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In Greek religion and mythology, Pan is the god of the wild, shepherds and flocks, nature of mountain wilds and rustic music, and companion of the nymphs.His name originates within the Ancient Greek language, from the word paein meaning "to pasture"; the modern word "panic" is derived from the name. He has the hindquarters, legs, and horns of a goat, in the same manner as a faun or satyr. With his homeland in rustic Arcadia, he is also recognized as the god of fields, groves, and wooded glens; because of this, Pan is connected to fertility and the season of spring. The ancient Greeks also considered Pan to be the god of theatrical criticism.
In Roman religion and myth, Pan's counterpart was Faunus, a nature god who was the father of Bona Dea, sometimes identified as Fauna; he was also closely associated with Sylvanus, due to their similar relationships with woodlands. In the 18th and 19th centuries, Pan became a significant figure in the Romantic movement of western Europe and also in the 20th-century Neopagan movement.
In his earliest appearance in literature, Pindar's Pythian Pan is associated with a mother goddess, perhaps Rhea or Cybele; Pindar refers to virgins worshipping Cybele and Pan near the poet's house in Boeotia.
The parentage of Pan is unclear; generally he is the son of Hermes, although occasionally in some myths he is the son of Zeus, or Dionysus, with whom his mother is said to be a wood nymph, sometimes Dryope or, even in the 5th-century AD source Dionysiaca by Nonnus (14.92), Penelope of Mantineia in Arcadia. In some early sources such as Pindar, his father is Apollo via Penelope, the wife of Odysseus. Herodotus (2.145), Cicero (ND 3.22.56), Apollodorus (7.38) and Hyginus (Fabulae 224) all make Hermes and Penelope his parents. Pausanias 8.12.5 records the story that Penelope had in fact been unfaithful to her husband, who banished her to Mantineia upon his return. Other sources (Duris of Samos; the Vergilian commentator Servius) report that Penelope slept with all 108 suitors in Odysseus' absence, and gave birth to Pan as a result.This myth reflects the folk etymology that equates Pan's name (Πάν) with the Greek word for "all" (πᾶν). It is more likely to be cognate with πάειν paein, "to pasture", and to share an origin with the modern English word "pasture". In 1924, Hermann Collitz suggested that Greek Pan and Indic Pushan might have a common Indo-European origin. In the mystery cults of the highly syncretic Hellenistic era Pan is made cognate with Phanes/Protogonos, Zeus, Dionysus and Eros.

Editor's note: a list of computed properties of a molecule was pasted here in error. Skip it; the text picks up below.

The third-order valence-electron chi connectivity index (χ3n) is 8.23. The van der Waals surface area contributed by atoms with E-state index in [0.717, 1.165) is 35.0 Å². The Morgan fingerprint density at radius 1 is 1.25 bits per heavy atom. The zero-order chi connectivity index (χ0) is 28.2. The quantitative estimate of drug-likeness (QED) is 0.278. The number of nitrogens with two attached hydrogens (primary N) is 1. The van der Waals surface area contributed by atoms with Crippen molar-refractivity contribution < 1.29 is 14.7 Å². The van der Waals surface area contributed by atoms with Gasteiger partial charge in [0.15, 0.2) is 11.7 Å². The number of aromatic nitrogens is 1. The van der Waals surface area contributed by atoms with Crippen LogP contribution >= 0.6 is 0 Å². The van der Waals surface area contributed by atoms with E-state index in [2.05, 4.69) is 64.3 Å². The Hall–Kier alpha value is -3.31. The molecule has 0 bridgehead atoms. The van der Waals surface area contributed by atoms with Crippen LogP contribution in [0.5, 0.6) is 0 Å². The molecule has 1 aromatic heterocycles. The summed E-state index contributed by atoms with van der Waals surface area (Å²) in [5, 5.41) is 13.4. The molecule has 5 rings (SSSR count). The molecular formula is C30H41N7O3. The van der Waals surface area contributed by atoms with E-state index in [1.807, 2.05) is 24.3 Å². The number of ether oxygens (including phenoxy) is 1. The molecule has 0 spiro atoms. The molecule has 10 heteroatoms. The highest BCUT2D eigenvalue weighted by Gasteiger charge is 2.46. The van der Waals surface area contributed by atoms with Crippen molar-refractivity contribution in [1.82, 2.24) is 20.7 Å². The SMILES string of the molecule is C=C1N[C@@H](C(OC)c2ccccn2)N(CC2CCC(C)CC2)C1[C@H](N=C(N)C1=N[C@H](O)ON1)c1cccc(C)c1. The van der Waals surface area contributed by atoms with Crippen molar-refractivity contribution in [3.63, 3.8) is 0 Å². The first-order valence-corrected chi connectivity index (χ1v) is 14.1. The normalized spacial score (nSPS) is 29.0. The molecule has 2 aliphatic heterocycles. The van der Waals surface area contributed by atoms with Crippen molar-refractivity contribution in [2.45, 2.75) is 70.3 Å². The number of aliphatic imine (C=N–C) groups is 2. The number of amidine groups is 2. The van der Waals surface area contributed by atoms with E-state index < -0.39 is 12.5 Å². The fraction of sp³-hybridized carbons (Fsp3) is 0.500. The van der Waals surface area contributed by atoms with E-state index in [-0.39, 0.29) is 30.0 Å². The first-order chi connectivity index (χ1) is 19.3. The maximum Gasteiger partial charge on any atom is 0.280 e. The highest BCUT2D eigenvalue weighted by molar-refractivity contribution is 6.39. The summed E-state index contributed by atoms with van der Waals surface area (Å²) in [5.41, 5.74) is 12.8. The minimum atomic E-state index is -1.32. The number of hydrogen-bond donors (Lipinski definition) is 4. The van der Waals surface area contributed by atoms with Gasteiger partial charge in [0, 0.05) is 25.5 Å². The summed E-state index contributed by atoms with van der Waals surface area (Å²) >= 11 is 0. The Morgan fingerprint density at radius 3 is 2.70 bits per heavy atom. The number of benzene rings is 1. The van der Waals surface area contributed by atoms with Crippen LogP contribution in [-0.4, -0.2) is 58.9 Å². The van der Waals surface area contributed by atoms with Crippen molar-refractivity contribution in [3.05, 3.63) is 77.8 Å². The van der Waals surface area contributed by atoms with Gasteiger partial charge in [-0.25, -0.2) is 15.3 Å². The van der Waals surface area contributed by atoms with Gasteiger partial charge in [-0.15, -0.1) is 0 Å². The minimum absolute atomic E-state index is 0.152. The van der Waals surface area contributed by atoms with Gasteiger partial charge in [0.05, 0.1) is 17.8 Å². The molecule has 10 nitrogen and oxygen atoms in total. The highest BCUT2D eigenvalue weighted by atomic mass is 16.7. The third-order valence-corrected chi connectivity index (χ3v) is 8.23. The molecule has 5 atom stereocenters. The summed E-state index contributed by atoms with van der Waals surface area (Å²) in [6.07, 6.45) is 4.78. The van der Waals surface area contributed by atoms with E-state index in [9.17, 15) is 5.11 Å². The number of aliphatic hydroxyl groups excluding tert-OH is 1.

Accounts of Pan's genealogy are so varied that it must lie buried deep in mythic time. Like other nature spirits, Pan appears to be older than the Olympians, if it is true that he gave Artemis her hunting dogs and taught the secret of prophecy to Apollo. Pan might be multiplied as the Pans (Burkert 1985, III.3.2; Ruck and Staples, 1994, p. 132) or the Paniskoi. Kerenyi (p. 174) notes from scholia that Aeschylus in Rhesus distinguished between two Pans, one the son of Zeus and twin of Arcas, and one a son of Cronus. "In the retinue of Dionysos, or in depictions of wild landscapes, there appeared not only a great Pan, but also little Pans, Paniskoi, who played the same part as the Satyrs".
The Roman Faunus, a god of Indo-European origin, was equated with Pan.